A boat captain from Cameroon murdered six passengers crossing from Morocco to Spain because they were Christian, prosecutors claim.
The Muslim man, identified in court documents as Alain N. B, blamed the Christians for rough seas, 29 survivors testified.
He forced six men off the boat, sending them to certain death, it is claimed.
The alleged killings happened on a crossing between Nador in northern Morocco and southern Spain in 2014, The Telegraph reports.
Investigators were told that the captain and his second in command, also from Cameroon, believed the weather got worse each time the Christians prayed.
They used planks of wood to beat the Nigerian pastor, with the public prosecutor writing: ‘They badly wounded him before throwing him overboard.’
Witnesses claim the duo then searched fellow passengers for signs they were Christian, and similarly attacked five other migrants.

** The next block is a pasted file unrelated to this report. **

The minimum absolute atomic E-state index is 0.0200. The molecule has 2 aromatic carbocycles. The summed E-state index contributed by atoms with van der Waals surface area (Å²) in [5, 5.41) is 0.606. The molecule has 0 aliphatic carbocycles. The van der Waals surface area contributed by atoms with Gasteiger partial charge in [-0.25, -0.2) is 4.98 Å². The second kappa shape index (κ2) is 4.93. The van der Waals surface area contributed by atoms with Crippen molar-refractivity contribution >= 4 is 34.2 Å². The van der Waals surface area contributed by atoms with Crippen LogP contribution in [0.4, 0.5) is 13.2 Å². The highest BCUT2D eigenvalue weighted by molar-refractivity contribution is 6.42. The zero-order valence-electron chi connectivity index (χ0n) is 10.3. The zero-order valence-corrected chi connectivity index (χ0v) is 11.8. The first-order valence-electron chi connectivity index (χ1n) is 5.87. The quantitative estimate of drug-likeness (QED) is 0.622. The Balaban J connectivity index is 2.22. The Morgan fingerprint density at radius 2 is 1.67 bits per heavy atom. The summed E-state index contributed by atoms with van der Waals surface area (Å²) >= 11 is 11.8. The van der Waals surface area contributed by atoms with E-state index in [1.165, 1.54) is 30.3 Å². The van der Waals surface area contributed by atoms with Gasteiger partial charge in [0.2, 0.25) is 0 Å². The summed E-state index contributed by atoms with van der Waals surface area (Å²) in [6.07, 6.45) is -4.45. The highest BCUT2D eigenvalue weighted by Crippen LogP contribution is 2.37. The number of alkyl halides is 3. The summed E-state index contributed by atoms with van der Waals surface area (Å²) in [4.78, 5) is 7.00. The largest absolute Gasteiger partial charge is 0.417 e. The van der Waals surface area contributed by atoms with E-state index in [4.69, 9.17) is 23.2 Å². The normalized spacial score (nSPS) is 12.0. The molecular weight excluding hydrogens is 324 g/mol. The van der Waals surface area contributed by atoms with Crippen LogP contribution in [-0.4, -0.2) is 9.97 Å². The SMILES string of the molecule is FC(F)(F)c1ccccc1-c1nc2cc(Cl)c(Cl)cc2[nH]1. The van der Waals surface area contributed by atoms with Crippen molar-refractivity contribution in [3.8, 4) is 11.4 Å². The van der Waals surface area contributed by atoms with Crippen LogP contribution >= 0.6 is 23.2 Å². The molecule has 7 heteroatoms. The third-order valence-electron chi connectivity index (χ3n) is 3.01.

Alain N. B’s second in command died before trial could start.
The prosecution state the captain ‘was aware that the victims could not possibly survive and that they would die, either by drowning, from the cold, or from the physical injuries they had suffered’.
The sea was rough and there were no boats nearby that could rescue the men thrown overboard.
Just one body, which may have been that of a victim, was recovered.
The trial is happening in Almeria, southern Spain, where prosecutors are calling for six separate terms of 15 years – meaning the captain would be sentenced to 90 years in jail if convicted.
The public prosecutor argues that ‘religious motivation’ is an aggravating factor.
Sea rescue services rescued 29 survivors from the 10-metre-long inflatable craft, which did not have a motor.
At least 21 people died during the perilous crossing, including seven babies whose mothers had been unable to hold onto them.